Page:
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Predicting meat consumption from concurrent, automatic appraisals: Introducing nuance to product appraisals

by Daria Altenburg and Adriaan Spruyt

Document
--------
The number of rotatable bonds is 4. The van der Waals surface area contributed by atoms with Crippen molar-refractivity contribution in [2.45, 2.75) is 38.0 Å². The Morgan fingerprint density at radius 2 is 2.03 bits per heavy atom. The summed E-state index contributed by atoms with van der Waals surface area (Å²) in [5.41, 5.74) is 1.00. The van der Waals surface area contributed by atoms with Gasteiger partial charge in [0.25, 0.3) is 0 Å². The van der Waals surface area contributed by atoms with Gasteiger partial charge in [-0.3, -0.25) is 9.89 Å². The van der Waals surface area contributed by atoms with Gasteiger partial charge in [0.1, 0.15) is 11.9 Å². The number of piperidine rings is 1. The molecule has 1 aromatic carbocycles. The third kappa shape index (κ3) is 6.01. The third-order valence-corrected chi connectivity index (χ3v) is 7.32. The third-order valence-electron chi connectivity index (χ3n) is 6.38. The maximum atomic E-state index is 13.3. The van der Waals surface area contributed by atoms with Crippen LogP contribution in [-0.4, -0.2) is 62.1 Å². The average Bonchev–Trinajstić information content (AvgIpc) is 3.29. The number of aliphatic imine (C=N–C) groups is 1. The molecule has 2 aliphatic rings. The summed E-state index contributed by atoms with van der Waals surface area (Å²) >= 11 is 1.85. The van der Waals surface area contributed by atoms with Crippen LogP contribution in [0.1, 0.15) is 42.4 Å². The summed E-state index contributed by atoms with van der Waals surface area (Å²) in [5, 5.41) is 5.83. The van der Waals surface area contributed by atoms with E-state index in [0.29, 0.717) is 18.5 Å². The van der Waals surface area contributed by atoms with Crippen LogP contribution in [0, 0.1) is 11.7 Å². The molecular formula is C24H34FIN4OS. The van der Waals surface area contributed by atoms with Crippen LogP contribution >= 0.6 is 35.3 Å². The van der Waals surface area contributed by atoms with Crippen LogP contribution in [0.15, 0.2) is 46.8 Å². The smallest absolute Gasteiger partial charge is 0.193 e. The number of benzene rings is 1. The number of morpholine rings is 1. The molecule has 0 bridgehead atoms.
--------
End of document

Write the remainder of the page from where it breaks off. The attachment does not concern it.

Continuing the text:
Research into the relationship between automatic product appraisals and consumer behaviour has largely been limited to measuring generic product evaluations (i.e., positive vs. negative). Especially in the context of meat consumption, this approach seems inadequate, as conflicting evaluative product dimensions may play a role in the preference for a plant-based vs. a meat-based diet (e.g., sustainability vs. taste vs. healthiness). We discuss the limitations of this approach and provide a novel tool that can measure automatic appraisals of several stimulus dimensions simultaneously. Using this tool, we register automatic appraisals (health, taste, price, sustainability, ethicality) of meat and vegetarian stimuli, and compare automatic and explicit appraisals in relation to a range of outcome measures, including self-reported likelihood of purchase and reducing meat consumption, willingness to pay, self-reported frequency of meat consumption, and Body Mass Index. Our findings suggest that the measured automatic appraisals represent unique constructs and vary in the degree to which they inform behaviour. Further, variation in the prediction of the outcome variables suggests that the appraisals captured by the explicit and automatic measures differed. Demonstrating unique contributions of the individual automatic appraisals has crucial implications for future research to understand behaviour and improve existing models.

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